11. Dean Croushore, 1993. "Introducing: the survey of professional forecasters," Business Review, Federal Reserve Bank of Philadelphia, issue Nov, pages 3-15.
  12. Fumio Hayashi, 1981. "Tobin's Marginal q and Average a : A Neoclassical Interpretation," Discussion Papers 457, Northwestern University, Center for Mathematical Studies in Economics and Management Science.
  13. Michelle Alexopoulos, 2010. "Read All About it!! What happens following a technology shock?," Working Papers tecipa-391, University of Toronto, Department of Economics.
  14. Greenwood, Jeremy & Hercowitz, Zvi & Huffman, Gregory W, 1988. "Investment, Capacity Utilization, and the Real Business Cycle," American Economic Review, American Economic Association, vol. 78(3), pages 402-17, June.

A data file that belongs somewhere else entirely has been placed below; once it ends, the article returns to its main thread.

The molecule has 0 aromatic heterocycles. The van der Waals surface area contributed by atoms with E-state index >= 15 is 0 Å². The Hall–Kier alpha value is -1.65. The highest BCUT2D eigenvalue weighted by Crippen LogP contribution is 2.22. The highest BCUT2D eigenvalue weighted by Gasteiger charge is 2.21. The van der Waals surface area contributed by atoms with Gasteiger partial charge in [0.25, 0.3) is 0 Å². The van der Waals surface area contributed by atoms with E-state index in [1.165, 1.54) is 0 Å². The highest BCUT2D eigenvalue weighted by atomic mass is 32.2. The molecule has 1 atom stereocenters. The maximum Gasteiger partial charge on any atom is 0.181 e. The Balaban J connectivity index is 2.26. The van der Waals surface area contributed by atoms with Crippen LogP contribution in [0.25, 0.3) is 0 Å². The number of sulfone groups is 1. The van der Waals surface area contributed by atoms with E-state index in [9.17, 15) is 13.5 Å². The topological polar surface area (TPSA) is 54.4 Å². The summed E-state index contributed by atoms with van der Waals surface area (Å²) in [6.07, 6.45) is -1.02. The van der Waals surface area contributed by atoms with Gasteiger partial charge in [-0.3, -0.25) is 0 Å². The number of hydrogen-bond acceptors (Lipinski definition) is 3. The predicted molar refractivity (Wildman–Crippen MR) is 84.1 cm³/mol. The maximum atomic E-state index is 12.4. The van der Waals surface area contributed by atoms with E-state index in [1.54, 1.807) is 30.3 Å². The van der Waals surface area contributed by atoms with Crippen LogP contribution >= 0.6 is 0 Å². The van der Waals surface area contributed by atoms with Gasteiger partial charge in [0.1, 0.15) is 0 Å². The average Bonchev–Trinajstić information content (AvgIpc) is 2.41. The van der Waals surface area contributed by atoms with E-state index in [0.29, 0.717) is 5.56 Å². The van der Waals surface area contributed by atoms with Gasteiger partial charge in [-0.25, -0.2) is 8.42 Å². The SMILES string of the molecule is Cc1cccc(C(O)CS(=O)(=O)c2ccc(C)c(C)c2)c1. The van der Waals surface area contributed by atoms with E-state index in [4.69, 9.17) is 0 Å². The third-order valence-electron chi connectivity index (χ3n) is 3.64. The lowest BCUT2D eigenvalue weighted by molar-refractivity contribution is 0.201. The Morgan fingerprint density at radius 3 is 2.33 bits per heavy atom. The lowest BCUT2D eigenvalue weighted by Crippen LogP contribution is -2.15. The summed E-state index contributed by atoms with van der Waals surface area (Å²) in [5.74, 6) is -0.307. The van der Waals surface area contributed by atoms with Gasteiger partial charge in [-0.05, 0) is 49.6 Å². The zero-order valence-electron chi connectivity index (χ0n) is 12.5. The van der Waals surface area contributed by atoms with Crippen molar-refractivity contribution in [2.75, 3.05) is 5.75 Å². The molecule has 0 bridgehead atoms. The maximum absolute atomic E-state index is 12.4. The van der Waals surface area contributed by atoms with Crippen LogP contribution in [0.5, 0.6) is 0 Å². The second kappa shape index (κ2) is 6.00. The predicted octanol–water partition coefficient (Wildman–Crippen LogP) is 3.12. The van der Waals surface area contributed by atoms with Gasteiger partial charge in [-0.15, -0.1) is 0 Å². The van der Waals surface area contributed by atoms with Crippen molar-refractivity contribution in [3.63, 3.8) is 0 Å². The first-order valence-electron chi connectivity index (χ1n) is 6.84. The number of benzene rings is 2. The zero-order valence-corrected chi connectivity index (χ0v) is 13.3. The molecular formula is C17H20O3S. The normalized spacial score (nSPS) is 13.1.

15. Beaudry, Paul & Portier, Franck, 2004. "When Can Changes in Expectations Cause Business Cycle Fluctuations in Neo-Classical Settings?," IDEI Working Papers 304, Institut d'Économie Industrielle (IDEI), Toulouse.
  16. King, R.G., 1989. "Value And Capital - In The Equilibrium Business Cycle Program," RCER Working Papers 207, University of Rochester - Center for Economic Research (RCER).
  17. Robert J. Gordon, 1990. "The Measurement of Durable Goods Prices," NBER Books, National Bureau of Economic Research, Inc, number gord90-1, July.
  18. Lawrence J. Christiano & Martin Eichenbaum & Charles L. Evans, 2005. "Nominal Rigidities and the Dynamic Effects of a Shock to Monetary Policy," Journal of Political Economy, University of Chicago Press, vol. 113(1), pages 1-45, February.
  19. Tauchen, George & Hussey, Robert, 1991. "Quadrature-Based Methods for Obtaining Approximate Solutions to Nonlinear Asset Pricing Models," Econometrica, Econometric Society, vol. 59(2), pages 371-96, March.